As an officer or a guild leader, doing favors for your friends is one thing. The situation described below goes way beyond that. This one just blows my mind. Let's jump right into it.
I'm by no means an officer or leader of a guild but I am a very active raider. We use the EP/GP loot system in our guild; it calculates how often you raid vs. how much gear you acquire and based on that gives you priority when looting.
Myself, a raider who attends almost every major raid, and an officer who tries to be there when he can, have both been wanting a certain item to drop. I finally pass this officer on priority and if the item drops it should be mine.
Our last Naxx raid the item drops and I put in for it, and suddenly it gets awarded to the officer. I confront the guild leader about this, knowing he is friends with the guy and he gives me a vague answer such as "I'm sorry I know you're pissed at me, but that item has been destined to be his for a long time, I'm sure you'll get the next one." What kind of answer is that?! This is supposed to be a fair loot system right? So I go and confront the officer that was awarded the loot, after several minutes he told me that he had made a back door deal to get that item. He had just bought the guild a new Ventrilo server, and the condition he made to the guild leader was that he gets that item when it drops.
Some might say, "Well he spent his money on this for the guild, he should get something in return." Come on, really? I myself have purchased a Vent server for a guild before and asked for nothing in return, as I'm sure many others have for their guild as well.
Does this mean that loot is now up for grabs if you can cut a deal for something with the guild leader? I myself did not make this public knowledge to the guild, but sometimes I wonder if I should or not. At this point one might say the loot system did not hold up and this could easily turn into an officer/leader award loot system; how am I supposed to trust this won't happen again with me or with someone else?
To put it bluntly, you can't. Loot systems, particularly complex merit-based loot systems like EPGP, must be sacred. If your raiding members are to have faith in the system, the rules of the system must be obeyed. You can of course make exceptions for items like Val'anyr, but those exceptions must be announced ahead of time.A deal like the one you describe isn't an exception to the rule. It's essentially a bribe, using real money. The fact that your guild leader would agree to that kind of deal is one thing. The fact that he conspired behind the backs of the other members -- and then wouldn't even admit to it when confronted -- is just cowardly and reprehensible. Then when you consider that it was an officer benefiting from the deal, the situation looks even uglier.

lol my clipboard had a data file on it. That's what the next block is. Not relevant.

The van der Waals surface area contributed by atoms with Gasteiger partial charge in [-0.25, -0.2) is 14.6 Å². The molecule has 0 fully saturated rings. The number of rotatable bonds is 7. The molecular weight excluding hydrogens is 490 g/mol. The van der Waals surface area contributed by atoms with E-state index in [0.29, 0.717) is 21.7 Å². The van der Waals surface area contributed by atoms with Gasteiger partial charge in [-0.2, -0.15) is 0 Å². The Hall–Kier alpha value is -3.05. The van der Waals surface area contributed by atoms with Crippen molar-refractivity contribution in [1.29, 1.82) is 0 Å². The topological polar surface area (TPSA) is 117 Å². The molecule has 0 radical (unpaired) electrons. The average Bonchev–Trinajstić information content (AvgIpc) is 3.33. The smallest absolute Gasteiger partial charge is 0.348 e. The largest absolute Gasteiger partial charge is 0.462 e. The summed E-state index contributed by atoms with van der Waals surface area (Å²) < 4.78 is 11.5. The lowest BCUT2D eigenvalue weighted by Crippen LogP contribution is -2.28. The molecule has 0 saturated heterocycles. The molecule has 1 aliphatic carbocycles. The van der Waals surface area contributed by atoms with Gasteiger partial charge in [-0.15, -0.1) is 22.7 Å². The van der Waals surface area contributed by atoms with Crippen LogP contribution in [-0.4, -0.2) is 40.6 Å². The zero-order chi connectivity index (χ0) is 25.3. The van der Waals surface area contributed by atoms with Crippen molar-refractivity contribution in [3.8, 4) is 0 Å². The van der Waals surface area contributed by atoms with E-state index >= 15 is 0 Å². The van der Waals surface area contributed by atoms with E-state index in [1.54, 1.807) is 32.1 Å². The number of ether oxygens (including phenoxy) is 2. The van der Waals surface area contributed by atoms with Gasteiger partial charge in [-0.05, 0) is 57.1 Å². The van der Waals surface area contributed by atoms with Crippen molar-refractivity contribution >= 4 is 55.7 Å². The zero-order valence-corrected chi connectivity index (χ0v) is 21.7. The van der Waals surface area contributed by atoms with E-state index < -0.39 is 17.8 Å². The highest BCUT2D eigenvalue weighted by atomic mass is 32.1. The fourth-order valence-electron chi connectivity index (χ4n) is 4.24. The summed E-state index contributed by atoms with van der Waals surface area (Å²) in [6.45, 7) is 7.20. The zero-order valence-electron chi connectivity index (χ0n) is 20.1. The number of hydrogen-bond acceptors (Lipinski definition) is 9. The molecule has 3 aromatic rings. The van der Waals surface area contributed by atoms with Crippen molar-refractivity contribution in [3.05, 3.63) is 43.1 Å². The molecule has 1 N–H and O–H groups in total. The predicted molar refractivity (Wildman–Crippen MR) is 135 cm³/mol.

Your guild leader is corrupt and the loot system is corrupt, too. It's the same kind of corruption you see in politics when, for example, a government official takes a bribe to let a company off the hook for polluting a river. Obviously loot in an MMO is far less significant, but the fundamental ethics are the same.
I wouldn't have a problem with this situation if everyone involved had been honest and upfront about it.
Did the guild leader even ask other members if they wanted to chip in for a Vent server? If a guild is successful, people are usually willing to help out. It sounds like no one even had a chance to volunteer.
If everyone knew about this deal in advance, they could have made a choice about whether they want to attend raids when an item they're looking for won't be available. As it stands, there was no way for anyone to know -- and it seems like no one else is aware of what really happened even now.
Deciding whether or not you should expose this bribe is a serious matter. It will certainly shake up the guild, and it could have serious repercussions both immediately and down the road. If it were me, I would ask my guild leader to come clean to the rest of the guild about what happened. Give him the chance to be honest with everyone before you expose him. It won't make things right, but at least he can apologize and promise never to do such a thing again.
If he refuses to, then, in your shoes, I would go public with the information. But I'd make damn sure I had all the right information about the EPGP points to back up the accusation with solid evidence. Take screenshots as soon as possible. For all you know, your guild leader could go back and doctor the system to make it look like his officer deserved the drop after all.
If he forces your hand like this, you'll probably have to leave the guild after you expose him. But at that point, would you really want to stay there anyway? At least you'll have the satisfaction of making sure your former guildmates know what kind of guild leader they're really dealing with.
Filed under: Officers' Quarters (Guild Leadership)